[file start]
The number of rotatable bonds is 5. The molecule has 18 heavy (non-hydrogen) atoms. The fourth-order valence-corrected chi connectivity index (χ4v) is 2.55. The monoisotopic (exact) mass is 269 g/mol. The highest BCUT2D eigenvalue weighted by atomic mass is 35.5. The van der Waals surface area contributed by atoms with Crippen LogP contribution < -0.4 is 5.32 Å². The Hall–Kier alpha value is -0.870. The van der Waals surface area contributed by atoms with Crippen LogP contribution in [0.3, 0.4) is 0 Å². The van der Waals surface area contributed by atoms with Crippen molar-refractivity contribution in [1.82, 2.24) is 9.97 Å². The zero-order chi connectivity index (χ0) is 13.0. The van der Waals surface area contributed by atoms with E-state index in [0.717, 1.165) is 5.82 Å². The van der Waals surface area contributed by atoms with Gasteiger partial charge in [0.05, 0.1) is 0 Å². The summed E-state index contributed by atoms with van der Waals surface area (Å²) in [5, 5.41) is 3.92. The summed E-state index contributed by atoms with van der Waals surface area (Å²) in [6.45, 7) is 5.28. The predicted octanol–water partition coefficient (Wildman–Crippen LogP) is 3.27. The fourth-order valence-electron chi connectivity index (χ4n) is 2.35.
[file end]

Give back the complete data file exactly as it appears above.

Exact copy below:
The number of rotatable bonds is 5. The molecule has 18 heavy (non-hydrogen) atoms. The fourth-order valence-corrected chi connectivity index (χ4v) is 2.55. The monoisotopic (exact) mass is 269 g/mol. The highest BCUT2D eigenvalue weighted by atomic mass is 35.5. The van der Waals surface area contributed by atoms with Crippen LogP contribution < -0.4 is 5.32 Å². The Hall–Kier alpha value is -0.870. The van der Waals surface area contributed by atoms with Crippen LogP contribution in [0.3, 0.4) is 0 Å². The van der Waals surface area contributed by atoms with Crippen molar-refractivity contribution in [1.82, 2.24) is 9.97 Å². The zero-order chi connectivity index (χ0) is 13.0. The van der Waals surface area contributed by atoms with E-state index in [0.717, 1.165) is 5.82 Å². The van der Waals surface area contributed by atoms with Gasteiger partial charge in [0.05, 0.1) is 0 Å². The summed E-state index contributed by atoms with van der Waals surface area (Å²) in [5, 5.41) is 3.92. The summed E-state index contributed by atoms with van der Waals surface area (Å²) in [6.45, 7) is 5.28. The predicted octanol–water partition coefficient (Wildman–Crippen LogP) is 3.27. The fourth-order valence-electron chi connectivity index (χ4n) is 2.35.